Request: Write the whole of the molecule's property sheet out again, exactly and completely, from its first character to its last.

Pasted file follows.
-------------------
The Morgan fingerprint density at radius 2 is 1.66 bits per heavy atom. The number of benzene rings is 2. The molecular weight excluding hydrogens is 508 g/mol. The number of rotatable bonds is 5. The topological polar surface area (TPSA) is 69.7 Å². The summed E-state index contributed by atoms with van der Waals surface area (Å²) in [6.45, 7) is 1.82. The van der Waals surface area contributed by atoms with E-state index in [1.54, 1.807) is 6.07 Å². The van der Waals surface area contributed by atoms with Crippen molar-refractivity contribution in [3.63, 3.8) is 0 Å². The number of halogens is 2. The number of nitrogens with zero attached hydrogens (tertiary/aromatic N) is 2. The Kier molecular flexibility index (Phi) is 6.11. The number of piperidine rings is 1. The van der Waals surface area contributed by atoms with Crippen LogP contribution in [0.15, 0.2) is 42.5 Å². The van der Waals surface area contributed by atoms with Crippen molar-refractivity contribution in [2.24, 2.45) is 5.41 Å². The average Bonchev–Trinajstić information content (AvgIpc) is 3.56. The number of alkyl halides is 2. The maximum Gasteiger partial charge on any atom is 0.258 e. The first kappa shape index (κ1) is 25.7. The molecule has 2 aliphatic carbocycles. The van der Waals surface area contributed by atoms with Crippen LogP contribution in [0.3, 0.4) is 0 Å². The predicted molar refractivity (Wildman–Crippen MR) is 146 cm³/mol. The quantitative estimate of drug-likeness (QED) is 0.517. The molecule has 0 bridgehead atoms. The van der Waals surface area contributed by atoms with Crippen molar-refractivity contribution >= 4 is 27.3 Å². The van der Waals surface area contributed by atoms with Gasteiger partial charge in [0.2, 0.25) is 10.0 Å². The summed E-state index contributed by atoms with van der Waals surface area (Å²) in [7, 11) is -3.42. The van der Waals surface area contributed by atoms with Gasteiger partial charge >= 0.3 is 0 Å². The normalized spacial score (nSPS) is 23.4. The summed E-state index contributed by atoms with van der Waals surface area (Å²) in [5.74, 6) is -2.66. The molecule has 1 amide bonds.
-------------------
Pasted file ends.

The Morgan fingerprint density at radius 2 is 1.66 bits per heavy atom. The number of benzene rings is 2. The molecular weight excluding hydrogens is 508 g/mol. The number of rotatable bonds is 5. The topological polar surface area (TPSA) is 69.7 Å². The summed E-state index contributed by atoms with van der Waals surface area (Å²) in [6.45, 7) is 1.82. The van der Waals surface area contributed by atoms with E-state index in [1.54, 1.807) is 6.07 Å². The van der Waals surface area contributed by atoms with Crippen molar-refractivity contribution in [3.63, 3.8) is 0 Å². The number of halogens is 2. The number of nitrogens with zero attached hydrogens (tertiary/aromatic N) is 2. The Kier molecular flexibility index (Phi) is 6.11. The number of piperidine rings is 1. The van der Waals surface area contributed by atoms with Crippen LogP contribution in [0.15, 0.2) is 42.5 Å². The van der Waals surface area contributed by atoms with Crippen molar-refractivity contribution in [2.24, 2.45) is 5.41 Å². The average Bonchev–Trinajstić information content (AvgIpc) is 3.56. The number of alkyl halides is 2. The maximum Gasteiger partial charge on any atom is 0.258 e. The first kappa shape index (κ1) is 25.7. The molecule has 2 aliphatic carbocycles. The van der Waals surface area contributed by atoms with Crippen LogP contribution in [0.3, 0.4) is 0 Å². The predicted molar refractivity (Wildman–Crippen MR) is 146 cm³/mol. The quantitative estimate of drug-likeness (QED) is 0.517. The molecule has 0 bridgehead atoms. The van der Waals surface area contributed by atoms with Crippen molar-refractivity contribution >= 4 is 27.3 Å². The van der Waals surface area contributed by atoms with Gasteiger partial charge in [0.2, 0.25) is 10.0 Å². The summed E-state index contributed by atoms with van der Waals surface area (Å²) in [7, 11) is -3.42. The van der Waals surface area contributed by atoms with Gasteiger partial charge >= 0.3 is 0 Å². The normalized spacial score (nSPS) is 23.4. The summed E-state index contributed by atoms with van der Waals surface area (Å²) in [5.74, 6) is -2.66. The molecule has 1 amide bonds.